There wasn’t an empty seat in the courtroom as members of the Refugee Union attended the emergency proceedings to stop the hasty removal of a hapless South Asian refugee by the Director of Immigration. Flanked by two stern-looking Immigration officers in blue uniforms, a bewildered Mr. Q stooped apprehensively in a High Court defendant box. A dark oversize jacket draped the worries of a man who would have been deported three days earlier were it not for the timely intervention of a pro bono legal team.
It is likely that Mr. Q was profiled as undesirable by Immigration officers when he arrived at Hong Kong International Airport on 23 December 2014. He was refused permission to land and taken into custody. He subsequently lodged an asylum claim and was detained at CIC under Section 37ZK of the Immigration Ordinance that prescribing, “A claimant may be detained … pending final determination of the claimant’s torture claim.” The issue is: How long can a refugee be lawfully detained?
Trouble erupted in Mr. Q’s life after he participated in district elections in his country of origin and was assaulted and threatened that, “All your family will be wiped out if you don’t change political party.” As the 45 year-old family man was unwilling to fight back, the forsaken road of asylum beckoned and he fled to Hong Kong. On 9 March 2015 Immigration rejected his asylum claim at first instance and a troubled Mr. Q sought the assistance of the Refugee Union.
“He has a strong case and is afraid of being deported”, explains Arif of the Refugee Union, “He called me from CIC. He said that if he goes back [his country], his opponents will kill him. Immigration rejected his case and on 18 May arranged a plane ticket to remove him. He was very scared. It was a big emergency. I am very thankful to the lawyers who helped us immediately.”
Alerted by the Refugee Union, solicitor Chris Lucas and Barrister Robert Tibbo swung into action to counter manoeuvres by the Director of Immigration aimed ostensibly at expediting Mr. Q’s removal. Considerable weight should be given the fact that the lawyers had met the refugee during a pro bono legal visit to CIC on 6 May 2015, but nevertheless Immigration flagrantly ignored such legal representation to fast-track the rejection of Mr. Q’s appeal and his removal in a matter of days. Such rushed arrangements are sufficient to raise suspicion on this case.
An attentive audience followed the two-hour Habeas Corpus hearing that was opened by Barrister Tibbo’s statement: “The Director of Immigration fast-tracked the removal of my client. He has ridden rough-shod over the constitutional rights of a refugee who was warehoused in CIC, as if in an Australian off-shore processing centre. My client was detained for five months instead of being released five weeks after lodging a Non-Refoulement Claim as prescribed by law.” It was submitted that pursuant to the Ghulam Rbani Court of Final Appeal Judgement, Immigration failed in due diligence and gave rise to conduct that is now subject to a damage claim.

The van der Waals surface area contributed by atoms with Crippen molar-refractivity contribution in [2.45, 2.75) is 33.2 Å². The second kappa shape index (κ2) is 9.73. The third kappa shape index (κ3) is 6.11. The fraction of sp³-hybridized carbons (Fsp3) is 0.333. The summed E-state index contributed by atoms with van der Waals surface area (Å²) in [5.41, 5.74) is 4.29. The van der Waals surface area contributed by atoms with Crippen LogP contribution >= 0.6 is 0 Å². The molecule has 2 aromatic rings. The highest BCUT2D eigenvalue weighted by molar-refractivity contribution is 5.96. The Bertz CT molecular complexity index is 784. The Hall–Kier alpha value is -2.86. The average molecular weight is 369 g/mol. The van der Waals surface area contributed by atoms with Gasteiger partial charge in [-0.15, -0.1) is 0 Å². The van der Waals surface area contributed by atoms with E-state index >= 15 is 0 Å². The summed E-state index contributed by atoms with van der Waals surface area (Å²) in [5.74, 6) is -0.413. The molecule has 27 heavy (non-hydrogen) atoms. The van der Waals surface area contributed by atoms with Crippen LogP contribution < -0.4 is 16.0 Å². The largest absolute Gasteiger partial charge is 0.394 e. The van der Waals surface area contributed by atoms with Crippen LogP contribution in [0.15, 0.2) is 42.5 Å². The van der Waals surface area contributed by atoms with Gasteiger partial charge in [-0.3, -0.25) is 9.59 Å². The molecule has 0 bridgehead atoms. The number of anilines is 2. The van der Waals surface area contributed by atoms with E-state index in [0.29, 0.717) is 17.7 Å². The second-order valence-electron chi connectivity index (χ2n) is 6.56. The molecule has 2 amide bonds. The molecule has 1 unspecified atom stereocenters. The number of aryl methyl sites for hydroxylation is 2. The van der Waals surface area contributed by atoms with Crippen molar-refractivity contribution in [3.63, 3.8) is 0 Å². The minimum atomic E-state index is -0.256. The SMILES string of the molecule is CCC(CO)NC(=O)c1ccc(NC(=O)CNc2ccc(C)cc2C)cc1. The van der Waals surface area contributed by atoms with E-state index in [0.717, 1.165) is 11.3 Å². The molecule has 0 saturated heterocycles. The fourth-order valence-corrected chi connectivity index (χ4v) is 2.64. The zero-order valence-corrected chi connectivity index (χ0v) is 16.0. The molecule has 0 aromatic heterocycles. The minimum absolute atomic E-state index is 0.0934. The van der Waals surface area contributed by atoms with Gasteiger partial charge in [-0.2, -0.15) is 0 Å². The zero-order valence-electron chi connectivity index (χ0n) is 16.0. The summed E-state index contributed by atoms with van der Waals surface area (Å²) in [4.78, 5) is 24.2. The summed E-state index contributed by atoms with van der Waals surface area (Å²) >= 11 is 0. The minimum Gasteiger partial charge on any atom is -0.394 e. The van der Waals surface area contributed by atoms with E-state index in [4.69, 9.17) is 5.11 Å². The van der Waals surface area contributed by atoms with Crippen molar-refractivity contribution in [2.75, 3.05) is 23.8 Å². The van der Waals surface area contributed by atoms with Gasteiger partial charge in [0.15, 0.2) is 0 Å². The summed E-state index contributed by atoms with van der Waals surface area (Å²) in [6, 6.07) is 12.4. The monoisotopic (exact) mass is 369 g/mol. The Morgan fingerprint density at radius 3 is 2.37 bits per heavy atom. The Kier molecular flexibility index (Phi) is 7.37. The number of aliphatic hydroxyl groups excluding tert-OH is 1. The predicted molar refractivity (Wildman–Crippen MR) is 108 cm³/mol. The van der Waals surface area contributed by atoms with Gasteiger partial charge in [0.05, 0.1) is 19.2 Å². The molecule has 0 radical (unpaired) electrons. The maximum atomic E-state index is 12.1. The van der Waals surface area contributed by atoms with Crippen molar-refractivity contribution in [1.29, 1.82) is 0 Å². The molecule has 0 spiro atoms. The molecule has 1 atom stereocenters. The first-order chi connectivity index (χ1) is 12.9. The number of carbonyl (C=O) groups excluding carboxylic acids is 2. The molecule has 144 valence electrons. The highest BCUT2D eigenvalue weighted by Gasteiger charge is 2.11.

The legal grounds briefly state that the Director of Immigration, K.K. Chan cannot lawfully detain a claimant when it becomes clear that the determination process cannot be concluded within a reasonable time. The Ghulam Rbani judgment sets this at five weeks, not the five months of Mr. Q’s ongoing detention. Mr. Tibbo put to the court that the discretion to release a refugee must be exercised after five weeks, or the subsequent detention period becomes arbitrary and therefore unlawful.
Counsel raised a host of problems, including: looking at the Questionnaire it appears that Mr. Q did not receive proper legal representation inside CIC; he did not have access to resources and country of origin information; he attended an oral hearing without a lawyer; he did not have a lawyer for the appeal; the appeal rejection contained fundamental mistakes; the decision was not interpreted in his language; CIC officers prevented Mr. Q from faxing documents to his lawyers; and, a copy of Immigration’s Notice of Decision had not been provided to the legal team, despite formal request made to the Director of Immigration.
“Given the complexity of his claim,” Tibbo submitted, “My client should have been released at the five week mark. Instead he was discriminated. Many other claimants have been released. Why not him? He was treated differently from others released on recognizance, many of whom are in this courtroom. The Director of Immigration cannot detain arbitrarily and cannot do this without good reason. My client should not be removed from Hong Kong pending the exhaustion of his legal rights, including a judicial review of the rejection of his Non-Refoulement Claim and a damage claim for unlawful detention.”
The Honourable Judge Kent Yee presided fairly and extended the stay on the removal order until 29 May, indicating that he intended to give this matter further thought before issuing a written judgement on 26 May 2015. The defence team was encouraged by the extension that granted time to apply for Legal Aid and successfully resist Immigration’s attempts to hastily remove Mr. Q arguably in violation of his right to asylum.